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Working Hard or Hardly Working?: A Multi-site Evaluation of Worksite Wellness Committees At a Large Multi-national Corporation

Felter, Elizabeth Madison (2009) Working Hard or Hardly Working?: A Multi-site Evaluation of Worksite Wellness Committees At a Large Multi-national Corporation. Doctoral Dissertation, University of Pittsburgh. (Unpublished)

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Background: In 2005, 63% of the US population was employed, representing over 142 million people over the age of 16 in the United States. Because so many Americans spend so much time at work, the workplace has become a natural setting for public health interventions. The field of worksite health promotion (WHP) offers many opportunities to improve the health of the US population and achieve Healthy People 2010 objectives.WHP programs often contain a participatory component in the form of worksite wellness committees (WWC). Despite their popularity, little is known about how wellness committees organize, assess, plan, implement and evaluate programs. This project sought to understand how WWCs functioned at PPG Industries, a Fortune 500 manufacturing company,Methods: To evaluate the WWCs, two survey tools were developed. The first gathered information about WHP program offerings; the second assessed the organizational processes by which the committees operated. The tools were deployed by email to approximately 100 worksites. The data were analyzed, along with pre-existing HRA data, to see if worksite demographics or organizational functioning were significantly related to the health of employees and if there was a relationship between the processes by which the WWCs operated and the quality of the WHP offered.Results: Larger, US-based, and older worksites did have significantly more resources and activities in the areas of blood pressure, lipid, and overweight/obesity control, and cancer and depression screenings. In general, worksites in the US had slightly more mature organizational processes than those internationally. However, there were no significant differences were found in the location, size, or age of employees on organizational maturity. Higher functioning worksites did also have significantly higher scores on the Program Inventory in all areas except nutrition and physical activity categories. HRA data revealed that many preventative health behaviors were significantly associated. However, few significant relationships were found between organizational functioning and employee health.Public Health Significance: WWC need increased attention from researchers and evaluators. Organizational maturity is related to program outcomes, but not necessarily to employee health. Improving organizational functioning may lead to improved WHP programming.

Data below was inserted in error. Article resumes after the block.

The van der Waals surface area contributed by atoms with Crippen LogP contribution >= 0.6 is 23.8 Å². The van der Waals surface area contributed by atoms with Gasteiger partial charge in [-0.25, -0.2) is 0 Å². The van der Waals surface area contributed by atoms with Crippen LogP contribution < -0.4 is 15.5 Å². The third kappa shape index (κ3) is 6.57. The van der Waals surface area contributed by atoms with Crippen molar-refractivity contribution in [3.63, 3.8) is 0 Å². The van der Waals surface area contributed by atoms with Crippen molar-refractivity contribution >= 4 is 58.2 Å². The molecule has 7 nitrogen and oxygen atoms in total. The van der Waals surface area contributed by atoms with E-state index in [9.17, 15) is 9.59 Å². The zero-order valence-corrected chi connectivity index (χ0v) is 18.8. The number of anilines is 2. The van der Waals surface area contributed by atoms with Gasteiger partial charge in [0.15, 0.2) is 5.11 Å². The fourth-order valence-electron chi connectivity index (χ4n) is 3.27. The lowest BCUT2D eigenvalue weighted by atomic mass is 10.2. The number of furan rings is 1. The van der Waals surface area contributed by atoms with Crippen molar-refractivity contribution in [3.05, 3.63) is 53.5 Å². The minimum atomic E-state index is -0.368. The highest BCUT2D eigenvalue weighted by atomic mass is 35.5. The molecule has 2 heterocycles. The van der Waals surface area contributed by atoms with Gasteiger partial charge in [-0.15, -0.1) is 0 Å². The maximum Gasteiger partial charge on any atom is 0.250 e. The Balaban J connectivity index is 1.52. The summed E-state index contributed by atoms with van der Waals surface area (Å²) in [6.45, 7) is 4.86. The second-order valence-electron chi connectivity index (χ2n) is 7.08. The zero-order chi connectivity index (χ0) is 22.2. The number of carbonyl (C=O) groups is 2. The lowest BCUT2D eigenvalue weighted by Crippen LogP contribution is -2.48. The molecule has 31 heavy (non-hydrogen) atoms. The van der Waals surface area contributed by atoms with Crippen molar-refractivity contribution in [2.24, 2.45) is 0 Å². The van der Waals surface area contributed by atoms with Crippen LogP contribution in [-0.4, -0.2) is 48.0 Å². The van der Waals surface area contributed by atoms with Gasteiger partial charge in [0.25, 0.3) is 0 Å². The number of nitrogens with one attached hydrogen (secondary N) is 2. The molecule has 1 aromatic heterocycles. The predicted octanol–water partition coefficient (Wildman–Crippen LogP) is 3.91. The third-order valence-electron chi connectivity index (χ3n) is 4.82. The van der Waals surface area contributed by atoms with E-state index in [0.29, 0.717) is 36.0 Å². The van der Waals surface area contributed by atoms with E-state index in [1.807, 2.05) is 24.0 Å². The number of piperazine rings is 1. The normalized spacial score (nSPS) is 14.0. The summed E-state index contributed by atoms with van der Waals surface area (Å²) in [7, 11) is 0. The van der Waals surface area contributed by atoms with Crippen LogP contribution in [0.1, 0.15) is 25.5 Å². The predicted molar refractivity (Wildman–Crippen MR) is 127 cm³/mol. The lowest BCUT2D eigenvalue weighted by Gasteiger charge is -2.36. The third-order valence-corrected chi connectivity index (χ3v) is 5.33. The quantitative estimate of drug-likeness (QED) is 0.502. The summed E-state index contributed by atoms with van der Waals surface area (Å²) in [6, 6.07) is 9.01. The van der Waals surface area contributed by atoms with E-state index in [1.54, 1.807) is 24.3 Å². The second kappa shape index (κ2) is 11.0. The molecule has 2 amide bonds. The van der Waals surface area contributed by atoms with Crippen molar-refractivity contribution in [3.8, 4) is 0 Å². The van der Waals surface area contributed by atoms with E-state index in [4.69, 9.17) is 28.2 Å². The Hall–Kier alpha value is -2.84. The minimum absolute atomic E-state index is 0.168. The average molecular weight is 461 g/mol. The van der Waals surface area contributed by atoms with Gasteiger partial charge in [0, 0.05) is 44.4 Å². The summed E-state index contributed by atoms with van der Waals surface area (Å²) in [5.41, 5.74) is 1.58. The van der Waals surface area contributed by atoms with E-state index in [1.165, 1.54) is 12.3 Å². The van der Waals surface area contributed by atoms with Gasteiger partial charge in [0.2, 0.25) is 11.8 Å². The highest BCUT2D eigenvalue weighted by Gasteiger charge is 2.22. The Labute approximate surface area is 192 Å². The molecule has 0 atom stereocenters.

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Item Type: University of Pittsburgh ETD
Status: Unpublished
CreatorsEmailPitt UsernameORCID
Felter, Elizabeth
ETD Committee:
TitleMemberEmail AddressPitt UsernameORCID
Committee ChairAlbert, Steven Msmalbert@pitt.eduSMALBERT
Committee MemberNolan,
Committee MemberRicci, Edemricci@pitt.eduEMRICCI
Committee MemberMarx, Johnjmarx@pitt.eduJMARX
Committee MemberJarros, Kenkjaros@pitt.eduKJAROS
Date: 30 June 2009
Date Type: Completion
Defense Date: 20 March 2008
Approval Date: 30 June 2009
Submission Date: 3 April 2009
Access Restriction: 5 year -- Restrict access to University of Pittsburgh for a period of 5 years.
Institution: University of Pittsburgh
Schools and Programs: School of Public Health > Behavioral and Community Health Sciences
Degree: DrPH - Doctor of Public Health
Thesis Type: Doctoral Dissertation
Refereed: Yes
Uncontrolled Keywords: Evaluation; Worksite Health Promotion; Worksite Wellness Committees
Other ID:, etd-04032009-094734
Date Deposited: 10 Nov 2011 19:33
Last Modified: 15 Nov 2016 13:38


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